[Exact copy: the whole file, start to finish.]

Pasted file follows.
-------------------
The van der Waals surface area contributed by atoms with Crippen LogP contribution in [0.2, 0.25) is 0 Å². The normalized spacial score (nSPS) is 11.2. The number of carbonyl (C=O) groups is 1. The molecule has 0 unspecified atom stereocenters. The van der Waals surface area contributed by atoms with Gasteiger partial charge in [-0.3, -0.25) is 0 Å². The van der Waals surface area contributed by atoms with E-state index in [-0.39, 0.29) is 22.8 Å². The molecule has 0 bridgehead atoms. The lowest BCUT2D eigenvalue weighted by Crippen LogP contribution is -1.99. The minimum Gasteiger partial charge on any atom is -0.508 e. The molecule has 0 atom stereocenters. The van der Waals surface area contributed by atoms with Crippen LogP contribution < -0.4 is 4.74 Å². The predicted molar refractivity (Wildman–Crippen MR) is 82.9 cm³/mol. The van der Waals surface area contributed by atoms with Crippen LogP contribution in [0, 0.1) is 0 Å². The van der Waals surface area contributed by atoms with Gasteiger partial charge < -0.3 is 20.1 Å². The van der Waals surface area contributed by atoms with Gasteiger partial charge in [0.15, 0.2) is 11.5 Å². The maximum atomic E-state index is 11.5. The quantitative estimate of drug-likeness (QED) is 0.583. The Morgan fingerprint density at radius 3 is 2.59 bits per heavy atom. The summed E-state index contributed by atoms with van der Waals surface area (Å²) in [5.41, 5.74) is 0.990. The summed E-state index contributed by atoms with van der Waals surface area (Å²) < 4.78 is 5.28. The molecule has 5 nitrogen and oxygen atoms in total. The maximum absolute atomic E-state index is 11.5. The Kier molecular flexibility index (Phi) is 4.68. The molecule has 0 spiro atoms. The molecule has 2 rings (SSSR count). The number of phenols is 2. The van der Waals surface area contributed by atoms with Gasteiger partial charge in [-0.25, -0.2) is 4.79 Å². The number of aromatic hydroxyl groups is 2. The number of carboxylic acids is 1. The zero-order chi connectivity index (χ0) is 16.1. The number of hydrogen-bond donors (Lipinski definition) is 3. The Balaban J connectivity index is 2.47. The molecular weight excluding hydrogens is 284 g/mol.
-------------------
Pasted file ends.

The van der Waals surface area contributed by atoms with Crippen LogP contribution in [0.2, 0.25) is 0 Å². The normalized spacial score (nSPS) is 11.2. The number of carbonyl (C=O) groups is 1. The molecule has 0 unspecified atom stereocenters. The van der Waals surface area contributed by atoms with Gasteiger partial charge in [-0.3, -0.25) is 0 Å². The van der Waals surface area contributed by atoms with E-state index in [-0.39, 0.29) is 22.8 Å². The molecule has 0 bridgehead atoms. The lowest BCUT2D eigenvalue weighted by Crippen LogP contribution is -1.99. The minimum Gasteiger partial charge on any atom is -0.508 e. The molecule has 0 atom stereocenters. The van der Waals surface area contributed by atoms with Crippen LogP contribution < -0.4 is 4.74 Å². The predicted molar refractivity (Wildman–Crippen MR) is 82.9 cm³/mol. The van der Waals surface area contributed by atoms with Crippen LogP contribution in [0, 0.1) is 0 Å². The van der Waals surface area contributed by atoms with Gasteiger partial charge < -0.3 is 20.1 Å². The van der Waals surface area contributed by atoms with Gasteiger partial charge in [0.15, 0.2) is 11.5 Å². The maximum atomic E-state index is 11.5. The quantitative estimate of drug-likeness (QED) is 0.583. The Morgan fingerprint density at radius 3 is 2.59 bits per heavy atom. The summed E-state index contributed by atoms with van der Waals surface area (Å²) in [5.41, 5.74) is 0.990. The summed E-state index contributed by atoms with van der Waals surface area (Å²) < 4.78 is 5.28. The molecule has 5 nitrogen and oxygen atoms in total. The maximum absolute atomic E-state index is 11.5. The Kier molecular flexibility index (Phi) is 4.68. The molecule has 0 spiro atoms. The molecule has 2 rings (SSSR count). The number of phenols is 2. The van der Waals surface area contributed by atoms with Gasteiger partial charge in [-0.25, -0.2) is 4.79 Å². The number of aromatic hydroxyl groups is 2. The number of carboxylic acids is 1. The zero-order chi connectivity index (χ0) is 16.1. The number of hydrogen-bond donors (Lipinski definition) is 3. The Balaban J connectivity index is 2.47. The molecular weight excluding hydrogens is 284 g/mol.